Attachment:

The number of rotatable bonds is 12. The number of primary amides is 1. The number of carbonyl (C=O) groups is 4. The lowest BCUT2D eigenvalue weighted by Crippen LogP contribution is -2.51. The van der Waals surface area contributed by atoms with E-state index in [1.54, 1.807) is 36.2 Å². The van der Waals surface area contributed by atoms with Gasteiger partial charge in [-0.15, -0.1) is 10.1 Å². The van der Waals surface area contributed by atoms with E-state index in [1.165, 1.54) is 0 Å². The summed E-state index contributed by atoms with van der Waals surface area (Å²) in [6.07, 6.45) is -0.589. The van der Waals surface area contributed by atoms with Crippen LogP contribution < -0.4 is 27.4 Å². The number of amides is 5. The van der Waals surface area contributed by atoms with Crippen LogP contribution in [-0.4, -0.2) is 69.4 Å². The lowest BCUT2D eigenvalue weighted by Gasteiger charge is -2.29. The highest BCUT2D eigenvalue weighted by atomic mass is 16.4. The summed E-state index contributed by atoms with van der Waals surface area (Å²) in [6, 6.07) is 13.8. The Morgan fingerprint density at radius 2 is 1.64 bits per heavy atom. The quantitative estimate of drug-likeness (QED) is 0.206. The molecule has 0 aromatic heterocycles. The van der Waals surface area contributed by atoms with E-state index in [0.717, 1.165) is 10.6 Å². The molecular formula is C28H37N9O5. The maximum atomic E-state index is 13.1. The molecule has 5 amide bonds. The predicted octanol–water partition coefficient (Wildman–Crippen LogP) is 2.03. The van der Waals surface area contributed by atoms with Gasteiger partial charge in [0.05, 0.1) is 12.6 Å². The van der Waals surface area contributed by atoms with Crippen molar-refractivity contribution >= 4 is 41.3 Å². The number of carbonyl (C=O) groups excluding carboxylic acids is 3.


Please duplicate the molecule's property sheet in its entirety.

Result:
The number of rotatable bonds is 12. The number of primary amides is 1. The number of carbonyl (C=O) groups is 4. The lowest BCUT2D eigenvalue weighted by Crippen LogP contribution is -2.51. The van der Waals surface area contributed by atoms with E-state index in [1.54, 1.807) is 36.2 Å². The van der Waals surface area contributed by atoms with Gasteiger partial charge in [-0.15, -0.1) is 10.1 Å². The van der Waals surface area contributed by atoms with E-state index in [1.165, 1.54) is 0 Å². The summed E-state index contributed by atoms with van der Waals surface area (Å²) in [6.07, 6.45) is -0.589. The van der Waals surface area contributed by atoms with Crippen LogP contribution < -0.4 is 27.4 Å². The number of amides is 5. The van der Waals surface area contributed by atoms with Crippen LogP contribution in [-0.4, -0.2) is 69.4 Å². The lowest BCUT2D eigenvalue weighted by Gasteiger charge is -2.29. The highest BCUT2D eigenvalue weighted by atomic mass is 16.4. The summed E-state index contributed by atoms with van der Waals surface area (Å²) in [6, 6.07) is 13.8. The Morgan fingerprint density at radius 2 is 1.64 bits per heavy atom. The quantitative estimate of drug-likeness (QED) is 0.206. The molecule has 0 aromatic heterocycles. The van der Waals surface area contributed by atoms with E-state index in [0.717, 1.165) is 10.6 Å². The molecular formula is C28H37N9O5. The maximum atomic E-state index is 13.1. The molecule has 5 amide bonds. The predicted octanol–water partition coefficient (Wildman–Crippen LogP) is 2.03. The van der Waals surface area contributed by atoms with Gasteiger partial charge in [0.05, 0.1) is 12.6 Å². The van der Waals surface area contributed by atoms with Crippen molar-refractivity contribution >= 4 is 41.3 Å². The number of carbonyl (C=O) groups excluding carboxylic acids is 3.